The immediate problem is obvious. The movie is really two or even three movies smashed together, with the upshot that none of the plot threads seem to have anything to do with each other. There's the story of Peter Parker's doomed love for Gwen Stacy. This story mostly works, although I don't think we see them enough when they're together and happy, so the story itself becomes about Peter's guilt rather than his joy and his pain. That's an obvious storytelling mistake.
Smashed into that is the story of Oscorp, Peter's long-lost friend Harry, and the genetics work that their fathers had been doing together back in the day. This plotline had my favorite moments by far--in retrospect, this was the movie that I wanted to see--but it was also the slowest plotline, and it had the most head-scratchingly useless moments dragging the film down. Still, for me the stuff about Harry and Peter and the deaths of their dads was terrific. Plus, there were elements of class disparity there and the ticking time-bomb of Harry's genetic condition, coupled to Peter's memory of what happened the last time he helped a guy use his dad's genetic research. I liked the whole Green Goblin plotline a lot, and I think it would have worked in this movie if it wasn't for the way that the first Sam Raimi Spider-Man used both the Goblin and some of the elements from The Night Gwen Stacy Died the first time out. They were trying so hard to be different than those Raimi films that the source material got mangled.
Finally, there was a movie here about Electro. This movie also worked, but it wasn't given enough time to develop because we spent so much time worrying about Peter's dad despite the fact that Richard Parker is ultimately a non-entity in Peter's life. Also: the physics/engineering of the Oscorp power plant drove me nuts. At one point, Peter has at least 8,000 megawatts of power carried on the filaments of his webline, and that's neglecting in-rush current. Not to mention, this just in: restarting New York's bulk power system is a graduate-level engineering challenge. On the plus-side, though, there really is a giant power station at the spot where they put the Oscorp plant in the movie. Also: I give them props for putting the final battle in Queens. That never happens.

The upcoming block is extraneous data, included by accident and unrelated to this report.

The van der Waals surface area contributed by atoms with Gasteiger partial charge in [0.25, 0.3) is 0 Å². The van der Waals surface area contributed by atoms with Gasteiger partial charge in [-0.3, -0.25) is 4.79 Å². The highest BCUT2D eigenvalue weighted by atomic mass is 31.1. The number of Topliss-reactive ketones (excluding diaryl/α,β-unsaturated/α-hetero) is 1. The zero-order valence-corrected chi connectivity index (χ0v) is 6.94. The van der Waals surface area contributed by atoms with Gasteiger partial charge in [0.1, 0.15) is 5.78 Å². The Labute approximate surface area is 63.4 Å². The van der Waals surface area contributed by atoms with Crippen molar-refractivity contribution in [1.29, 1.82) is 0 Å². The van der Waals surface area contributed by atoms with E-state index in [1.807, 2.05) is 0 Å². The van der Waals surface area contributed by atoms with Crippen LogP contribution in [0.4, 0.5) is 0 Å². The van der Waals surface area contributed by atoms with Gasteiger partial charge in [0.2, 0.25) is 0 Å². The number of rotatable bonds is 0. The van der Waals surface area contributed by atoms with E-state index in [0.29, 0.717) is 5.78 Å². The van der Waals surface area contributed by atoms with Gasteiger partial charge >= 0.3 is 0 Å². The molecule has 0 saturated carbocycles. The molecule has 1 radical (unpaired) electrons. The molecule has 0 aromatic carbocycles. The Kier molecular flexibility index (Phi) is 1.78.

Anyway, if they wanted to do these three interconnected stories, they should've done them as a season of television. There was easily enough plot here to do a House of Cards-type cable series. That would have worked brilliantly. But as a single 2.5-hour movie, it was both maddenly slow and yet somehow incomplete in its treatment of all the elements. Peter and Gwen are great. Peter and Norman are great. The scenes with Spider-Man are great. And yet somehow the movie as a whole sucked a high, hard one.
I blame Peter's father.
|ASM #121 is Stan Lee's finest moment.|
For something like a hundred issues, Peter Parker is this nerdy kid who can't catch a break. But then he gets to college, and suddenly life starts changing. He's got two women in his life, and they're both terrific. So much so that he can't choose. There's Gwen, the pretty fellow science-geek who sees the world in much the same way that he does, and there's Mary Jane, the bombshell party-girl who's related to Aunt May's best friend. Meanwhile, Peter's best friend Harry is having a nervous breakdown because of the hypnotism that his crazy father Norman is using to keep Harry from finding out that Norman is secretly the Green Goblin.
And oh by the way, Norman knows Peter's secret, which puts everyone in Peter's life in danger.
They fight, and Peter wins, knocking Norman on the head. Norman gets amnesia, forgets that he's the Green Goblin, and for a while, it looks like everyone's going to live happily every after. At the same time, Peter finally comes to the realization that Gwen is the love of his life. MJ might be super-hot and super-popular, but there's more to life than having a ditzy girl on your arm, even one who's as gorgeous as MJ. So he and Gwen start getting serious. But...
Norman wakes up, remembers everything, and goes straight after Peter's loved ones. This whole time, Peter hasn't wanted to kill Norman because Norman is Peter's best friend's father, but by now it's becoming obvious that Norman is insane for real, that his goblin serium did bad stuff to him psychologically, and that he's never going to stop. Eventually someone is going to get killed. So Pete knows that he has to do something, but he can't quite bring himself to do it.
And then Gwen Stacy dies.
The Goblin throws her off the Brooklyn Bridge, and it's just like what happens in the movie. Pete webs her foot, but the recoil from the fall is so severe that it snaps her neck. And it's shocking because you keep expecting that he's somehow going to save her, that he's going to win in the end despite the fact that it says right on the cover "This is the night that Gwen Stacy dies!" The story works because it is ultimately about choosing the harder right over the easier wrong and what that can sometimes cost. That message still comes through, even when Peter is holding the body of the love of his life in his arms.
|Jeff Loeb and Tim Sale retold this story a few years ago in |
Spider-Man: Blue. It's also very good. Loeb has since become
more recognizable as the creator of the TV show Smallville.
At the point, the best I can offer are the original stories, via Comixology:
-- The Amazing Spider-Man: The Death of Gwen Stacy. This is vintage stuff, written and published in the 1970s and very much a product of its time. But it's still amazing, and it holds up despite some of the language, some of which is, well, vintage to the era.
-- Spider-Man: Blue. A more modern take on this same story, this one is more a retrospective than a retelling, but it's immensely satisfying, especially if you came away from the movie non-plussed, and you don't get why this is such a big deal.
So that's what I've got. Your thoughts?